Performance Recumbent Bicycle Frame Design: Designing For a Better Ride

Performance Recumbent Bicycle Frame Design: Designing For a Better Ride

“In my humble opinion, the soul of a bike is embedded in its frame. Everything else is secondary. Herein lies the Giro’s strength and character. The Giro’s frame consists 4130 Chromoly steel teardrop shaped mono-tube that not only looks classy and sophisticated, but also achieves that very hard-to-reach balance between frame rigidity, flexibility and strength. It flexes enough to ensure an extremely comfy ride but it is rigid enough to direct all your energy to the rear wheel. If any power is lost to the built-in frame flex, I sure as hell didn’t notice it. The bike’s performance is excellent!” – Jose A. Hernandez,   for BentRiderOnline.

Needless to say we will not argue with the comments above but we would just like to add that all of our steel and aluminum recumbent bikes share the same custom tube set and display the same riding characteristics as the GIRO series of recumbents. Our many years of experience, both building and riding all types of recumbents, have taught us nothing if not this; the ride is the most important thing. We also felt that if you could make the recumbent design more pleasing to the eye, and still deliver a superior ride above other recumbent bicycles, than we would have achieved something very special. While we know that beauty is in the eye of the beholder, we believe that the Bacchetta line of recumbent bikes delivers just that, a superior ride and great looks, all made possible by a carefully designed custom tube set. Achieving this balance with a mono-tube design also delivers the additional benefit of superior aerodynamics in comparison to triangulated or space frame recumbent designs by eliminating the clutter of tubes below the rider. Less tubing means less frontal area and that makes for a faster bent. Getting this level of ride quality and aerodynamics out of a triangulated frame is extremely hard to do, even with custom tubing, and next to impossible when using off the shelf, straight gauge, tubing. Some may argue that nothing beats a triangulated frame for drive train efficiency but there are trade-offs with these designs as well. Keeping the wheels of a bike in contact with the road is key to overall handling and requires a certain amount of frame compliance. Recumbent designs that ignore this fact in the pursuit of efficiency tend to be skittish on rough roads and transfer more road shock to the rider. Transversely, our early prototypes showed that a mono-tube recumbent frame built with straight gauge round tubing did not provide enough structure for the ride characteristics we were looking for either. This left us at an impasse. Not wanting to give up on what we saw as a superior design, we started to investigate the possibility of producing a custom main tube for our recumbents. It soon became clear that doing so would require a significant capital investment to start with and would probably make our frames more costly in the long run, but we saw no other alternative. Luckily our investor shared our vision and was willing to go the extra mile on the tubing to help us deliver a truly new recumbent design. A recumbent bicycle design with a completely custom tube set. This tube set includes not only the main tube but the chain stays and drop outs as well. It has also been suggested that mono-tube recumbent designs offer little advantage other than they are cheaper to produce and that they suffer from having no depth of structure. This is simply not the case with our recumbent bikes and the custom tube set they are made from. We can assure that pulling custom tubing in short runs is a very expensive exercise (much more expensive than buying off the shelf). We will also assert that a good mono-tube design, using the correct tube, does a great job of dealing with the complex forces at work in a recumbent bicycle. Is this the only way to build a frame? Certainly not. Is it the best way to build a frame? Maybe. But rather than trying to sell you on one style over an other we would rather invite you to try them all, with an open mind, and decide for yourself. OK, enough with the words about our recumbent bicycles. Here is the straight scoop on our tubing… by the numbers. Using a computer program to do a “section moment of inertia” (SMOI) for custom tube shapes (or more simply stated… the stiffness potential of a tube shape) we calculated our tubing at 2.5” x 2” at .039” thickness, cubed, to be 1.95. (Tubing stiffness varies with the cube of its depth and because our tube is not symmetrical we needed to calculate the SMOI in both directions first.) The SMOI of a 2” round tube at .035” thickness is 1.04. Our tube is about twice as stiff vertically, and also substantially stiffer laterally and in torsion than our competitors 2″ round tubing. But we want to stress the vertical direction here because this is where most of the boom wagging forces would come into play with unsupported boom tube designs. Anyway, this shows that our custom main tube is 2 times more vertically stiff than a 2″ round tube of the same length.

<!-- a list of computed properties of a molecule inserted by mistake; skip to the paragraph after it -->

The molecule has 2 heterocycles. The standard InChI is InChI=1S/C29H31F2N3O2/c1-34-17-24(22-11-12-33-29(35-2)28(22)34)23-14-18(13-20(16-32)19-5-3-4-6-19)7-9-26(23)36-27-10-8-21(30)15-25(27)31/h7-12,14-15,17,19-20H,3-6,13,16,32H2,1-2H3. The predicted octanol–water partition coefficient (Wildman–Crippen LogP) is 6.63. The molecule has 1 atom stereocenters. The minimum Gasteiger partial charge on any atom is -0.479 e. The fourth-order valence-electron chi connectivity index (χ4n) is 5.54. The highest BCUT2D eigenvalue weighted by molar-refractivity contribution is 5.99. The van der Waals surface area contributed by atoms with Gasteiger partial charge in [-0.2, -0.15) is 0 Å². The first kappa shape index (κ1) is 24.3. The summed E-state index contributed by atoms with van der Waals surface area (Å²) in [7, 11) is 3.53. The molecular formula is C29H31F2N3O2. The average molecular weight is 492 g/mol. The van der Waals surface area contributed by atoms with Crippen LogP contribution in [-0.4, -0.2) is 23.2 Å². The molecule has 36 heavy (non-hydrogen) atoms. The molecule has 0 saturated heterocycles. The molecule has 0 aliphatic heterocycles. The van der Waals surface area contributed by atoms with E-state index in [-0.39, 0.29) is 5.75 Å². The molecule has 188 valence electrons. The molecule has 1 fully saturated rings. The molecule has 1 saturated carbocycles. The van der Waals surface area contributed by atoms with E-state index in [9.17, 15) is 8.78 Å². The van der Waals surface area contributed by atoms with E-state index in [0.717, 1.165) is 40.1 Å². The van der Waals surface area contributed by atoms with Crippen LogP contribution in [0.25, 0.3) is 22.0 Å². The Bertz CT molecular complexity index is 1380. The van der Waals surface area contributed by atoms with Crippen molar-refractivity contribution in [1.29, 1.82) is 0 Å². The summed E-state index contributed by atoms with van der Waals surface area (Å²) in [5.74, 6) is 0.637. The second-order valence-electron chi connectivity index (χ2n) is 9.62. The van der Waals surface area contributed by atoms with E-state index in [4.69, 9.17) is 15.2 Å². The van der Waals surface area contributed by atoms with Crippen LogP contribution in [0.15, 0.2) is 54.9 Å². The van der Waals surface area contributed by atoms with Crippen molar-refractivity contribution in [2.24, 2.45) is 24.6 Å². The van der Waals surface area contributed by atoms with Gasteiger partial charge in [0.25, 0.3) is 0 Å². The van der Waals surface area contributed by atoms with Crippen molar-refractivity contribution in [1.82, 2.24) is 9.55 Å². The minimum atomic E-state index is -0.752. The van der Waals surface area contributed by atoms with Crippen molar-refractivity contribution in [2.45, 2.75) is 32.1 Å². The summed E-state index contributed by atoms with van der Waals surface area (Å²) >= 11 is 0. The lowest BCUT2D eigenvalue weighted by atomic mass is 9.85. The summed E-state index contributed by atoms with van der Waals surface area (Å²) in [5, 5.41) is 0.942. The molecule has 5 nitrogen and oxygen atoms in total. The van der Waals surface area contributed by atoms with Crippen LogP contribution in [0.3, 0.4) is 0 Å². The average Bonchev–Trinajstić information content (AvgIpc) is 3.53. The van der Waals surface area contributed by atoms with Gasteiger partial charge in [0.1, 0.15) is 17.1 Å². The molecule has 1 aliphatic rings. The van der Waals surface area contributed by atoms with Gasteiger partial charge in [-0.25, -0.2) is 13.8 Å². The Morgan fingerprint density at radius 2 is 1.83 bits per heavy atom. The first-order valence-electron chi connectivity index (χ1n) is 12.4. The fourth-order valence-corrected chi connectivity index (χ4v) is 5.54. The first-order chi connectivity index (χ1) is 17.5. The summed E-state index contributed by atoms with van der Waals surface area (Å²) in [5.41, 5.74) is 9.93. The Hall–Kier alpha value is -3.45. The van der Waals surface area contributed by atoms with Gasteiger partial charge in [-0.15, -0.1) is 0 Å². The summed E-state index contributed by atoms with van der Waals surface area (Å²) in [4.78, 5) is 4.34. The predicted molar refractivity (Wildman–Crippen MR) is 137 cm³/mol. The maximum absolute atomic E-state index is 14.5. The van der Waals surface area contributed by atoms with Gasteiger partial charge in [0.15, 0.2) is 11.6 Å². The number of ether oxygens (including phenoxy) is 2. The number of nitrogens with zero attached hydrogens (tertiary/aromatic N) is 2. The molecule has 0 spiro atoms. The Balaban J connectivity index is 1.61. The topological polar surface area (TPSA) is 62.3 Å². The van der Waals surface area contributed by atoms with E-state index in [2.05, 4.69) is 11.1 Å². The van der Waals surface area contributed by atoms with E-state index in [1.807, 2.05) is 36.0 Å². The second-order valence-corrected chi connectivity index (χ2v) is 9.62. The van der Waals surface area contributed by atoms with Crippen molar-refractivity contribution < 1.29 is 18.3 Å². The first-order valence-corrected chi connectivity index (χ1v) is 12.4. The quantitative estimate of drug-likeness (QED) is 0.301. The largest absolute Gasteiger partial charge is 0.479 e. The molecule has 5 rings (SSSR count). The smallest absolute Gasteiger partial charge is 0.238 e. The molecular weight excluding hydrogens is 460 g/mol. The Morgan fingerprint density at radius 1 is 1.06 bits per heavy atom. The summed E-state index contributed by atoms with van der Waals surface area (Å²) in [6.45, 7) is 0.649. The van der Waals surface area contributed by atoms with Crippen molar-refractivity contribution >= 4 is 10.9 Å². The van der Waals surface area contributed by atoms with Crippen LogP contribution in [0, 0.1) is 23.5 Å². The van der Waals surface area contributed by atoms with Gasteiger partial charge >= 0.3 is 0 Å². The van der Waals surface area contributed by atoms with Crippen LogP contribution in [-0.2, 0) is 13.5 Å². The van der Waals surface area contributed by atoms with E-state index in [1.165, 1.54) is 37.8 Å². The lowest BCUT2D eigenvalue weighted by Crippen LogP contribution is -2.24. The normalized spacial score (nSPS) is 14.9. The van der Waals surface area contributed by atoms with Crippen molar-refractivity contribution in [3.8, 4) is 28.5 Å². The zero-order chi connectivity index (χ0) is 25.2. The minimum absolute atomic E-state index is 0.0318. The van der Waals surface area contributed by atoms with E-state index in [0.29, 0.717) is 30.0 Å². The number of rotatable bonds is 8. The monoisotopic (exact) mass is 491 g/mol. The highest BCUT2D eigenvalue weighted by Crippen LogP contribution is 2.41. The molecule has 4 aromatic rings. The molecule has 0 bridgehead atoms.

Originally posted on Nov. 18, 2008,

Dana Lieberman|

Dana has been riding recumbents for 25 years. Whether bicycle touring, racing, commuting or just riding with the family, he has ridden almost everything out there and has no problem telling you what he thinks! Owner of Bent Up Cycles and Bacchetta Bikes, Dana is passionate about turning new riders on to the joy of recumbent cycling. He also enjoys reading SciFi, hiking in the SoCal mountains and sipping a Chai Latte at the local coffee shop!
Back to blog

Leave a comment

Please note, comments need to be approved before they are published.

    1 out of ...